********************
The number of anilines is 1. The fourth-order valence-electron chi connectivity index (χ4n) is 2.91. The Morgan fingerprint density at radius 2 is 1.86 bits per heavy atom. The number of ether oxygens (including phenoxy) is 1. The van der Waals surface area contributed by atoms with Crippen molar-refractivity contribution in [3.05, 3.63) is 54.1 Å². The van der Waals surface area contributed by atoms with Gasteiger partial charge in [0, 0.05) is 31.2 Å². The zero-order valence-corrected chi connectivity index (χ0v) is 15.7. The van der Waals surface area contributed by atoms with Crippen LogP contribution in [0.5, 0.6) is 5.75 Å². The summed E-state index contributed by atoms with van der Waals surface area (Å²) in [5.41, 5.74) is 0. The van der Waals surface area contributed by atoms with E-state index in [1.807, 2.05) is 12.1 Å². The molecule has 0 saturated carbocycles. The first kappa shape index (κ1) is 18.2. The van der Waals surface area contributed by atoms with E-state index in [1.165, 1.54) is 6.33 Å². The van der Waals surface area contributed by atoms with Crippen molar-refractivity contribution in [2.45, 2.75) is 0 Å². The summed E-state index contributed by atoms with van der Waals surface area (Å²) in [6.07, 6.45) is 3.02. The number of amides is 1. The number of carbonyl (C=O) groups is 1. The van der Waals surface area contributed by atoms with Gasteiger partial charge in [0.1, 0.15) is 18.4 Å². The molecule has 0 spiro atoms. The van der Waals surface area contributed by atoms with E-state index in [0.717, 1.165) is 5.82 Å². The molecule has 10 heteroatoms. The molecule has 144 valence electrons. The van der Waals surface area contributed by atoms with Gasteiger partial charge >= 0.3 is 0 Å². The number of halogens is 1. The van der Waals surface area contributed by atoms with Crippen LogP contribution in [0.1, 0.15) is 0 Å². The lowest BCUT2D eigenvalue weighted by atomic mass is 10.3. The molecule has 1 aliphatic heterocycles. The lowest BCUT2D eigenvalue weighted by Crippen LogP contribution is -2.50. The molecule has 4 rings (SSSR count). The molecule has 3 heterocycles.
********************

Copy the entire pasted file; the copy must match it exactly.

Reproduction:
The number of anilines is 1. The fourth-order valence-electron chi connectivity index (χ4n) is 2.91. The Morgan fingerprint density at radius 2 is 1.86 bits per heavy atom. The number of ether oxygens (including phenoxy) is 1. The van der Waals surface area contributed by atoms with Crippen molar-refractivity contribution in [3.05, 3.63) is 54.1 Å². The van der Waals surface area contributed by atoms with Gasteiger partial charge in [0, 0.05) is 31.2 Å². The zero-order valence-corrected chi connectivity index (χ0v) is 15.7. The van der Waals surface area contributed by atoms with Crippen LogP contribution in [0.5, 0.6) is 5.75 Å². The summed E-state index contributed by atoms with van der Waals surface area (Å²) in [5.41, 5.74) is 0. The van der Waals surface area contributed by atoms with E-state index in [1.807, 2.05) is 12.1 Å². The molecule has 0 saturated carbocycles. The first kappa shape index (κ1) is 18.2. The van der Waals surface area contributed by atoms with E-state index in [1.165, 1.54) is 6.33 Å². The van der Waals surface area contributed by atoms with Crippen molar-refractivity contribution in [2.45, 2.75) is 0 Å². The summed E-state index contributed by atoms with van der Waals surface area (Å²) in [6.07, 6.45) is 3.02. The number of amides is 1. The number of carbonyl (C=O) groups is 1. The van der Waals surface area contributed by atoms with Gasteiger partial charge in [0.1, 0.15) is 18.4 Å². The molecule has 0 spiro atoms. The van der Waals surface area contributed by atoms with E-state index in [0.717, 1.165) is 5.82 Å². The molecule has 10 heteroatoms. The molecule has 144 valence electrons. The van der Waals surface area contributed by atoms with Gasteiger partial charge >= 0.3 is 0 Å². The number of halogens is 1. The van der Waals surface area contributed by atoms with Crippen LogP contribution in [0.1, 0.15) is 0 Å². The lowest BCUT2D eigenvalue weighted by atomic mass is 10.3. The molecule has 1 aliphatic heterocycles. The lowest BCUT2D eigenvalue weighted by Crippen LogP contribution is -2.50. The molecule has 4 rings (SSSR count). The molecule has 3 heterocycles.